A negative test result that incorrectly indicates that the condition being tested for is not present when, in fact, the condition is actually present. For example, a false negative HIV test indicates a person does not have HIV when, in fact, the person is infected with HIV.
See Related Term(s): False Positive
A positive test result that incorrectly indicates that the condition being tested for is present when, in fact, the condition is actually not present. For example, a false positive HIV test indicates a person has HIV when, in fact, the person is not infected with HIV.
See Related Term(s): False Negative
A hereditary or acquired kidney disorder that impairs the reabsorption of electrolytes, glucose, amino acids, and other nutrients into the bloodstream when blood passes through the kidneys. Acquired Fanconi syndrome may be caused by use of certain antiretroviral (ARV) drugs.
See Related Term(s): Kidneys
In humans, an infant developing in the uterus (womb) from about the third month of pregnancy until birth.
The preferred standard treatment for a particular condition. The recommended first-line HIV treatment regimens include antiretroviral (ARV) drugs that are safe and effective for most people with HIV.
Two or more drugs contained in a single dosage form, such as a capsule or tablet. An example of a fixed-dose combination HIV drug is Atripla (a combination of efavirenz, emtricitabine, and tenofovir). By reducing the number of pills a person must take each day, fixed-dose combination drugs can help improve adherence to an HIV treatment regimen.
See Related Term(s): Adherence, Drug Class, Regimen Simplification
Food and Drug Administration (FDA) (En español)
The federal agency responsible for ensuring the safety and effectiveness of drugs, biologics, vaccines, and medical devices. The Food and Drug Administration (FDA) also regulates the manufacture, distribution, and marketing of tobacco products and works to safeguard the nation's blood supply.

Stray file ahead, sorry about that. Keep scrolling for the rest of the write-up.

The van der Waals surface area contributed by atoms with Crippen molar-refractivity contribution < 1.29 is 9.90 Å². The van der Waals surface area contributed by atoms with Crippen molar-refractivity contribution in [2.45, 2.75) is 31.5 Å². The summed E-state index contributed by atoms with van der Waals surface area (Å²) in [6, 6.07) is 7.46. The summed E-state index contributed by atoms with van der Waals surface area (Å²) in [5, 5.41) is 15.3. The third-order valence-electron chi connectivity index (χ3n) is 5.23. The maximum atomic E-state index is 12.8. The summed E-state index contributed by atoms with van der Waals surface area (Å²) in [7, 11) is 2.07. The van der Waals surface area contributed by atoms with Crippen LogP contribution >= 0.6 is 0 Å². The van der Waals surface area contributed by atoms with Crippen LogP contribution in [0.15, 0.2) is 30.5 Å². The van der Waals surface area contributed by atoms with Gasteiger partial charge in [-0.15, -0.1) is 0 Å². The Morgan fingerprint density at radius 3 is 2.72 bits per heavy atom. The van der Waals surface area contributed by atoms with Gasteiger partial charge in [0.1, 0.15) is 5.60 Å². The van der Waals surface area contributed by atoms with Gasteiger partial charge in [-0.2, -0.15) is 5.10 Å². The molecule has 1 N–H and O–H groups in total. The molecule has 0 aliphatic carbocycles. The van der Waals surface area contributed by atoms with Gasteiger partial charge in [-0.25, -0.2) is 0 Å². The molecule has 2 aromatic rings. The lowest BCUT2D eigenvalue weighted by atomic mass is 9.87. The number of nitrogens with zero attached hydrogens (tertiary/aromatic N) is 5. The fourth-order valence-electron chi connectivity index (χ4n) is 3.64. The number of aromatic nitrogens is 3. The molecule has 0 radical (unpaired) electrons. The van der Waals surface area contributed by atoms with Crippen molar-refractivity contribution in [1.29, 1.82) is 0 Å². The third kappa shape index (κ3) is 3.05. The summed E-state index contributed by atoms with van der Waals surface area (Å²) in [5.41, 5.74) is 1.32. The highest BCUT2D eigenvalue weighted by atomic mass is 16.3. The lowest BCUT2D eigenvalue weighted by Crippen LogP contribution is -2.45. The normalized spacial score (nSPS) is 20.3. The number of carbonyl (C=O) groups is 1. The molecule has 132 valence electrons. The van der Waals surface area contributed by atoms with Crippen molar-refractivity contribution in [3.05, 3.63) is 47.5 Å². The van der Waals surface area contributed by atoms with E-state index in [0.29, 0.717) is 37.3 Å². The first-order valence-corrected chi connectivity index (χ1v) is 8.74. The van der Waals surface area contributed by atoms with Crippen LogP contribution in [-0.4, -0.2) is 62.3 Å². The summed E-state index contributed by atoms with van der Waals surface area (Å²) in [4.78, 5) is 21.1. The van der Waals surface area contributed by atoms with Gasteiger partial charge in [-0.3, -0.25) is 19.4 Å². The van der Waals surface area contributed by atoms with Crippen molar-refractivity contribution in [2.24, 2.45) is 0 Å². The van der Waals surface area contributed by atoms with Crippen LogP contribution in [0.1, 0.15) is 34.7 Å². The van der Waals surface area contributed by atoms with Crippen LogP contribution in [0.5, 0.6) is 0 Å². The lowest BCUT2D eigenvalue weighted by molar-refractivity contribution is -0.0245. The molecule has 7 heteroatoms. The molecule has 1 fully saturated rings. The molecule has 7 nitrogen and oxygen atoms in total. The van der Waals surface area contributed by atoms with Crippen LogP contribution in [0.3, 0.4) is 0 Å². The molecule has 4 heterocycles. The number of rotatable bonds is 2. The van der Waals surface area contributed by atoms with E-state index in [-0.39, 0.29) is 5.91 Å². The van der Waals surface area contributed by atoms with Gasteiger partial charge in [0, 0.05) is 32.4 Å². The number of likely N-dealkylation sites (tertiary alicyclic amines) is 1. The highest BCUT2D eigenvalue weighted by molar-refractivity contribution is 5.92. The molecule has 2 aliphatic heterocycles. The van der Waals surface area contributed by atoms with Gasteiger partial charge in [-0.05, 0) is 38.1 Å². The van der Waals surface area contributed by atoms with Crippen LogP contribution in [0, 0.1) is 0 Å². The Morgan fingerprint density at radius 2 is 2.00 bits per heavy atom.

Also known as: Drug Formulation
The physical form in which a drug is manufactured or administered. Examples of formulations include tablets, capsules, powders, and oral and injectable solutions. A drug may be available in multiple formulations.
A plant-like organism that feeds off a living host organism or dead or decaying material. Examples of fungi include mushrooms, yeast, and mold. People with weakened immune systems, including people with HIV, are at a higher risk for fungal infections than people with healthy immune systems.
Also Known As: CXCR4
The first of seven steps in the HIV life cycle. HIV binds to the CD4 receptor and a coreceptor (either CCR5 or CXCR4) on the host cell, causing the viral envelope to fuse with the host cell membrane. This fusion allows HIV to release HIV RNA and HIV enzymes, such as reverse transcriptase and integrase, into the host cell.
See Related Term(s): Fusion Inhibitor, Life Cycle
Antiretroviral (ARV) HIV drug class. Fusion inhibitors block the HIV envelope from merging with the host cell membrane (fusion). This prevents HIV from entering the host cell.
See Related Term(s): Drug Class, Envelope, Fusion